With the architectural changes in 1.3 out of the way, the next version of Scales should include more components, as well as enhancements to existing components. At some point, the project will be branched for a migration to JSF 2. With the spec being final and Mojarra 2 scheduled to ship in a couple of weeks, it seems the time is right for the move. Time will tell, of course, how soon that move is made.
If you have any issues, please comment in the forum.
Mojarra Scales 1.3.1 Has Been Released
Early this morning, I published Mojarra Scales 1.3.1. I’ve been remiss in making good updates where when I make release, so, rather than creating a new post for each release long after the fact, I’ll try to being everyone up to the current state in just one.
Book Review: Practical RichFaces
One of the great strengths and successes, I think, of the JavaServer Faces specification is the proliferation of third party components. One of the older and better known component sets is RichFaces, which started out under a company called Exadel and is now part of JBoss. For many, RichFaces is the first add-on component set for a new JSF project, and with good reason. I recently had the opportunity to serve as a technical reviewer on Max Katz’s Practical RichFaces from Apress. Read on for my review of the book.
Webinar: From Ajax Push to JSF 2.0: ICEfaces on GlassFish
The GlassFish webinar series is, I think, a pretty valuable resource for regular readers of my blog, as it covers a lot of topics that I cover here. Today’s webinar, "From Ajax Push to JSF 2.0: ICEfaces on GlassFish," is particularly relevant, as it’s a JSF-related session. Here’s the abstract:
Ted will provide details on how to build and deploy rich web applications with Ajax and Ajax Push (aka Comet) and catch a glimpse of the future with an overview of JavaServer Faces 2.0.
This presentation illustrates the fundamentals of Ajax Push, covering application design, development, and deployment, drawing on ICEfaces sample applications and implementation. Topics will include network protocols, application-level push APIs, GlassFish Grizzly integration, and the ramifications of the two-connection limit.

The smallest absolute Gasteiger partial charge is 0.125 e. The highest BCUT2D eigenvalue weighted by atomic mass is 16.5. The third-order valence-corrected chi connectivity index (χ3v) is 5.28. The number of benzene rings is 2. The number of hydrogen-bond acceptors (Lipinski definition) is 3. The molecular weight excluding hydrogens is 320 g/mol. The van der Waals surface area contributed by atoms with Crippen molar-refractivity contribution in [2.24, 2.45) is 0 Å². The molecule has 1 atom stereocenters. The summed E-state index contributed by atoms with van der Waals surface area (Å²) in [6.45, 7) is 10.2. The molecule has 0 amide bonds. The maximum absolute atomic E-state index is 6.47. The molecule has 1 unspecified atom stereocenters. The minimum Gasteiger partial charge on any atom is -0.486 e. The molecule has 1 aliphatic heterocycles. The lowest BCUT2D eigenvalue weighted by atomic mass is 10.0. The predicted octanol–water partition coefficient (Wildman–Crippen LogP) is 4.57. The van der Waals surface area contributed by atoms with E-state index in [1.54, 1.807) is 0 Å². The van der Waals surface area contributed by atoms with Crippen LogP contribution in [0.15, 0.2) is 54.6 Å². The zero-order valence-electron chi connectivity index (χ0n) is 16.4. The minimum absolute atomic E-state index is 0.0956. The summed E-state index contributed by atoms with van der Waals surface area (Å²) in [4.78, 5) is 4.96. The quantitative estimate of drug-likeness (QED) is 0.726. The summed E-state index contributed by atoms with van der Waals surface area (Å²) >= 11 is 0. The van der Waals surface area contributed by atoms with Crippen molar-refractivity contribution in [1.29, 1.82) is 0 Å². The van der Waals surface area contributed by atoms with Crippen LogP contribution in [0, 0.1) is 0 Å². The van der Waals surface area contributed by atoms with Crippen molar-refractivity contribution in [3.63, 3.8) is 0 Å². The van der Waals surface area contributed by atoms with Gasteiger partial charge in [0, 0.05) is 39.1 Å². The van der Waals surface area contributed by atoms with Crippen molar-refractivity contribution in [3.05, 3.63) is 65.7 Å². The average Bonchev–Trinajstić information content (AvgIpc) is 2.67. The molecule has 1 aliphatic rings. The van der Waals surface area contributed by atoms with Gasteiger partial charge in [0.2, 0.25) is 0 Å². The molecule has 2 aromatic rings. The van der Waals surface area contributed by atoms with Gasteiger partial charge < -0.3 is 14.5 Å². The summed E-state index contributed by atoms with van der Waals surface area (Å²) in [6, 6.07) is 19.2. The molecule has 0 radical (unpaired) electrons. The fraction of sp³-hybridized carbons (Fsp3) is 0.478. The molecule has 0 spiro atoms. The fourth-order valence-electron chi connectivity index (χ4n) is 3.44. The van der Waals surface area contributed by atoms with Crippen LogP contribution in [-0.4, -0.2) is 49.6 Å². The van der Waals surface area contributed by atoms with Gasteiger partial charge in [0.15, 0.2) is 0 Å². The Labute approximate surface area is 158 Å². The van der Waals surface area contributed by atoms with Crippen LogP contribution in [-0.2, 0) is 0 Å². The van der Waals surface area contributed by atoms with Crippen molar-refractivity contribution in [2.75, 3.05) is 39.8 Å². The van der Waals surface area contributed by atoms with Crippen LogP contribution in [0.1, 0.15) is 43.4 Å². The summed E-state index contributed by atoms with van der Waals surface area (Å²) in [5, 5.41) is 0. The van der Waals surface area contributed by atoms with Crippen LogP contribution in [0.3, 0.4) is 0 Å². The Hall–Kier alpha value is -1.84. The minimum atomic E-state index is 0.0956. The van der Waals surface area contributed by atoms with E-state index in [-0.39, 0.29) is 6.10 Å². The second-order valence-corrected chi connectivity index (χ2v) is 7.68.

Looking forward to JSF 2.0, we will cover Ajax integration, new scopes and annotations, and custom components.
I had the opportunity to see Ted present Ajax Push (their term for Reverse Ajax or Comet, if you prefer those monikers) at last year’s JSFOne conference. The ICEfaces demos are very, very slick, and the level of simplicity they managed to achieve is absolutely amazing. If you have any interest in Ajax Push/Reverse Ajax/Comet, you should certainly attend this session. If you are currently using JSF, this is a really good example of the power of component-based frameworks like JSF.
A One-Man JSF 2 Blog Storm
As the specification writing part of JSF 2 comes to a close, we’re getting a more complete implementation done on the reference implementation, Mojarra. One of the primary developers on Mojarra is Jim Driscoll (the other being Ryan Lubke, who has done such an excellent job on the 1.2 series). Jim, apparently, has been in a writing mood and has posted a number of very good (and small) posts on some of the features coming in JSF 2 (similar to Ryan’s series from earlier this year).
I was about to start planning a smallish app, to be based on JSF 2, so I was perusing Jim’s entries, and it occurred to me that a list of the links would be helpful for those following JSF 2 but not Jim’s feed, so here it is. I hope it helps. :)
I know Jim has more planned, so subscribe to his feed. It should be well worth your time.
Mojarra Scales 1.0 Release Candidate 1
Today, I released the first release candidate for Mojarra Scales, the JSF component library I helped create. Rather than repeat myself, I’ll just paste the email announcement here:
JSF Component Writing Check List
= JSF Component Writing Check List I've been doing a fair amount of JSF component writing of late, and, invariably, I miss one or more "minor" details, causing my component to explode in spectacular fashion at runtime. What follows, then, is a check list for writing JSF components, with notes on the differences between the 1.1 and 1.2 versions of the specification.